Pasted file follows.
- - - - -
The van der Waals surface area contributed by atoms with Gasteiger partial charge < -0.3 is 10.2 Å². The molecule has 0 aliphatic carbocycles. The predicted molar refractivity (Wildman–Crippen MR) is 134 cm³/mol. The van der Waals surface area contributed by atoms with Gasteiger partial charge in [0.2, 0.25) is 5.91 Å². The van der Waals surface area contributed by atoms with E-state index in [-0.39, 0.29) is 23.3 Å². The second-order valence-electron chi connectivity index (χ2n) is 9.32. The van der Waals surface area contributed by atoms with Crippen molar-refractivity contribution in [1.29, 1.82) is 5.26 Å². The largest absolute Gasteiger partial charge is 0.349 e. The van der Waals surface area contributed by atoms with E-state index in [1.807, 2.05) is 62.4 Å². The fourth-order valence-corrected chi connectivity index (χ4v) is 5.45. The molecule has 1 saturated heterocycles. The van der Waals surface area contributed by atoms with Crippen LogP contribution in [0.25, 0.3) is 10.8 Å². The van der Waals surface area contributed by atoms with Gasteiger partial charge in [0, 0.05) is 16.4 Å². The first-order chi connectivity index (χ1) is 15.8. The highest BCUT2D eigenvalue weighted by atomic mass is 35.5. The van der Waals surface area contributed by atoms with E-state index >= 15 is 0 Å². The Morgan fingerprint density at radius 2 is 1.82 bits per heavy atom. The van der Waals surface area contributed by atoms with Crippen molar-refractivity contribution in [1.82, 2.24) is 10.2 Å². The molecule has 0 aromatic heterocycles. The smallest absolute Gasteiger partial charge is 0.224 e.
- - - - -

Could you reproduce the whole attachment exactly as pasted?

The van der Waals surface area contributed by atoms with Gasteiger partial charge < -0.3 is 10.2 Å². The molecule has 0 aliphatic carbocycles. The predicted molar refractivity (Wildman–Crippen MR) is 134 cm³/mol. The van der Waals surface area contributed by atoms with Gasteiger partial charge in [0.2, 0.25) is 5.91 Å². The van der Waals surface area contributed by atoms with E-state index in [-0.39, 0.29) is 23.3 Å². The second-order valence-electron chi connectivity index (χ2n) is 9.32. The van der Waals surface area contributed by atoms with Crippen molar-refractivity contribution in [1.29, 1.82) is 5.26 Å². The largest absolute Gasteiger partial charge is 0.349 e. The van der Waals surface area contributed by atoms with E-state index in [1.807, 2.05) is 62.4 Å². The fourth-order valence-corrected chi connectivity index (χ4v) is 5.45. The molecule has 1 saturated heterocycles. The van der Waals surface area contributed by atoms with Crippen LogP contribution in [0.25, 0.3) is 10.8 Å². The van der Waals surface area contributed by atoms with Gasteiger partial charge in [0, 0.05) is 16.4 Å². The first-order chi connectivity index (χ1) is 15.8. The highest BCUT2D eigenvalue weighted by atomic mass is 35.5. The van der Waals surface area contributed by atoms with E-state index >= 15 is 0 Å². The Morgan fingerprint density at radius 2 is 1.82 bits per heavy atom. The van der Waals surface area contributed by atoms with Crippen molar-refractivity contribution in [1.82, 2.24) is 10.2 Å². The molecule has 0 aromatic heterocycles. The smallest absolute Gasteiger partial charge is 0.224 e.